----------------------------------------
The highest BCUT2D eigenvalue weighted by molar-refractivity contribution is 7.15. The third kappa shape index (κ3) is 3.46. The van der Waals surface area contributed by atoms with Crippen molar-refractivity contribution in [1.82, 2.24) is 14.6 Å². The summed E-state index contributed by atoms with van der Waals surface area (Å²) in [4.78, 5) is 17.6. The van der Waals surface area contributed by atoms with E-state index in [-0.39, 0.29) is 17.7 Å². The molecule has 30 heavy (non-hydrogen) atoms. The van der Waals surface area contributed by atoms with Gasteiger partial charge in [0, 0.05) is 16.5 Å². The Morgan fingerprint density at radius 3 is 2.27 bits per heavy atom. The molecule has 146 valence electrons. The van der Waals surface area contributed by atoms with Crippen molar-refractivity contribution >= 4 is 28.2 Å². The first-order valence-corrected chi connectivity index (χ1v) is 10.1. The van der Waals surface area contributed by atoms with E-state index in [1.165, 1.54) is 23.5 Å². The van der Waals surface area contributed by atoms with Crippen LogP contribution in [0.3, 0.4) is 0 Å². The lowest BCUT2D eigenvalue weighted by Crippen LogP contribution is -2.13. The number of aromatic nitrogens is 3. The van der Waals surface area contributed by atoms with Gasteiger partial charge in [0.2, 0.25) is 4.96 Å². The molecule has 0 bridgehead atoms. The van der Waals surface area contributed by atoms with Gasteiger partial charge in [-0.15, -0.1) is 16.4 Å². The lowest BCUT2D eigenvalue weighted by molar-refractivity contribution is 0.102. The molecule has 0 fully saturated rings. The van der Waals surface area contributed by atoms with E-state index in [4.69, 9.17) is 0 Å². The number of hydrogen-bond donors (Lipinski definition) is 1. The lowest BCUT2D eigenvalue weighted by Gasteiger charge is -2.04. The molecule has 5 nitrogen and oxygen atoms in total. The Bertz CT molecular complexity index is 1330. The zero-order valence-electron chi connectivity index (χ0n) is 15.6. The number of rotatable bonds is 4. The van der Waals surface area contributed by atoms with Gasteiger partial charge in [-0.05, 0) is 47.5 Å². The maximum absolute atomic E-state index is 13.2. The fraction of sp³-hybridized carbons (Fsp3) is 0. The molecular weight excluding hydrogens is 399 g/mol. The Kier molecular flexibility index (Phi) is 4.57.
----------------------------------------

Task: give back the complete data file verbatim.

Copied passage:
The highest BCUT2D eigenvalue weighted by molar-refractivity contribution is 7.15. The third kappa shape index (κ3) is 3.46. The van der Waals surface area contributed by atoms with Crippen molar-refractivity contribution in [1.82, 2.24) is 14.6 Å². The summed E-state index contributed by atoms with van der Waals surface area (Å²) in [4.78, 5) is 17.6. The van der Waals surface area contributed by atoms with E-state index in [-0.39, 0.29) is 17.7 Å². The molecule has 30 heavy (non-hydrogen) atoms. The van der Waals surface area contributed by atoms with Gasteiger partial charge in [0, 0.05) is 16.5 Å². The Morgan fingerprint density at radius 3 is 2.27 bits per heavy atom. The molecule has 146 valence electrons. The van der Waals surface area contributed by atoms with Crippen molar-refractivity contribution >= 4 is 28.2 Å². The first-order valence-corrected chi connectivity index (χ1v) is 10.1. The van der Waals surface area contributed by atoms with E-state index in [1.165, 1.54) is 23.5 Å². The van der Waals surface area contributed by atoms with Crippen LogP contribution in [0.3, 0.4) is 0 Å². The lowest BCUT2D eigenvalue weighted by Crippen LogP contribution is -2.13. The number of aromatic nitrogens is 3. The van der Waals surface area contributed by atoms with Gasteiger partial charge in [0.2, 0.25) is 4.96 Å². The molecule has 0 bridgehead atoms. The van der Waals surface area contributed by atoms with Gasteiger partial charge in [-0.15, -0.1) is 16.4 Å². The lowest BCUT2D eigenvalue weighted by molar-refractivity contribution is 0.102. The molecule has 0 fully saturated rings. The van der Waals surface area contributed by atoms with E-state index in [4.69, 9.17) is 0 Å². The number of hydrogen-bond donors (Lipinski definition) is 1. The lowest BCUT2D eigenvalue weighted by Gasteiger charge is -2.04. The molecule has 5 nitrogen and oxygen atoms in total. The Bertz CT molecular complexity index is 1330. The zero-order valence-electron chi connectivity index (χ0n) is 15.6. The number of rotatable bonds is 4. The van der Waals surface area contributed by atoms with Gasteiger partial charge in [-0.05, 0) is 47.5 Å². The maximum absolute atomic E-state index is 13.2. The fraction of sp³-hybridized carbons (Fsp3) is 0. The molecular weight excluding hydrogens is 399 g/mol. The Kier molecular flexibility index (Phi) is 4.57.